Minimum Wage

L.A.'s Higher Minimum Wage for Hotel Workers Really a Tax on Non-Union Labor


And you think room service prices are crazy now.
Credit: LA Wad / photo on flickr

Two hotel industry groups are suing in federal court of the massive wage hike Los Angeles is putting into place for workers at large hotels. The Los Angeles City Council is mandating a $15.37 minimum wage for hotel workers for hotels with at least 300 workers.

Actually, a correction: The jacked up minimum wage applies unless the workers are unionized and agree through collective bargaining to lower wages. From the Los Angeles Times:

Under the ordinance, hotels with a unionized workforce can be exempted from paying the $15.37 hourly wage, if workers agree in their contract to relinquish that opportunity. Hotels that face severe financial hardships also can be exempted.

The two groups bringing the lawsuit note that it gives unions a "powerful economic wedge" against hotel management, which is obviously what the intent is. It's a penalty for non-unionization. Similar exceptions can be found in other piecemeal efforts to jack up minimum wages in selected locations and industries.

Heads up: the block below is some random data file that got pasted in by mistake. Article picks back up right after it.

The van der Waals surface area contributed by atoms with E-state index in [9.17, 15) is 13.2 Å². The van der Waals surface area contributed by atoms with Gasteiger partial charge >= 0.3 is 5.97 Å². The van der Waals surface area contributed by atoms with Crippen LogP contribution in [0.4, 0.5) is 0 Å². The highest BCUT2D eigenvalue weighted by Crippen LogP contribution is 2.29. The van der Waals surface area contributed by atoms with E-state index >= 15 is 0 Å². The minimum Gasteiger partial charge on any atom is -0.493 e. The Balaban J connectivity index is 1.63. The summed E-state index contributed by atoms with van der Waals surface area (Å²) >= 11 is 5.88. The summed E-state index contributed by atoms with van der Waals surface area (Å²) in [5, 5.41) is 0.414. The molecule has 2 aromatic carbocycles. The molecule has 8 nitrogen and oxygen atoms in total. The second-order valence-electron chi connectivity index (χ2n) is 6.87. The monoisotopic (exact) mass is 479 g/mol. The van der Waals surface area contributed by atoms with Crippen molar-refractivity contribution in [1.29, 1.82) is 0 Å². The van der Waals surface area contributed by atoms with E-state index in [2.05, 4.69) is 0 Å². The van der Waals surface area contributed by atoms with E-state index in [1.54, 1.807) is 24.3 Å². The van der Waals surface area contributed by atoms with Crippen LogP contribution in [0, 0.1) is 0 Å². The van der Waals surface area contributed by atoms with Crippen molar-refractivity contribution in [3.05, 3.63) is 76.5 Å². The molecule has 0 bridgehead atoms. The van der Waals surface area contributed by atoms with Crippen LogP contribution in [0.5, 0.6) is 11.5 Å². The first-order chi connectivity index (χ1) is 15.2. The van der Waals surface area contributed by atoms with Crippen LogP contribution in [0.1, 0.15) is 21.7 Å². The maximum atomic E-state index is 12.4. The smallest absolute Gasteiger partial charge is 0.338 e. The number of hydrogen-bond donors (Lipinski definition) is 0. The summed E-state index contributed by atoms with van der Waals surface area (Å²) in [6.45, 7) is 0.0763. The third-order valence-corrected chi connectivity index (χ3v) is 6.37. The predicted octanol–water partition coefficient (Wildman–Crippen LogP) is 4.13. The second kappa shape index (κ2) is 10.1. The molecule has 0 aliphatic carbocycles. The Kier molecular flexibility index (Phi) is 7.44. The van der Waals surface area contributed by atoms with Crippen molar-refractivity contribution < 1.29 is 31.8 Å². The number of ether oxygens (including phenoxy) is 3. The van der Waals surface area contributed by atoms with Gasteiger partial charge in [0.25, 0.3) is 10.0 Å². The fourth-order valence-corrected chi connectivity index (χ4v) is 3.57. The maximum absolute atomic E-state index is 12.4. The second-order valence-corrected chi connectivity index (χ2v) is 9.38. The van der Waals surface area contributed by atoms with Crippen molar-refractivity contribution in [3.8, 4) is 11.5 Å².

So the goal of these minimum wage increases is not to actually mandate "living wages" for low-skilled workers, but rather to essentially coerce hotels in accepting unionization with the promise of collectively bargained cost controls. And when those hotels accept unionization, that means a payday for unions via new dues, even though it means the actual union employees will make less. Here's some analysis of how unions cash in from this loophole from Maxford Nelsen of the Freedom Foundation.

We also know that a previous increase in minimum wages for hotels by the Los Angeles International Airport has cost jobs. An analyst hired by the city (and then ignored) prior to this last vote to expand the minimum wage increase to other hotels determined that there was a 12 percent increase in hotel jobs in Los Angeles County compared to 2007, but hotels by the airport have seen a 10 percent loss in jobs over that same timeframe.

And that's the point, isn't it? What better way to get workers to accept unionization than to force a situation where they could be laid off unless their employers agree to unionized collective bargaining to keep wages down? But the unions will claim they're the ones looking out for the workers. And they'll blame corporate greed for any layoffs while counting their union dues off in the corner.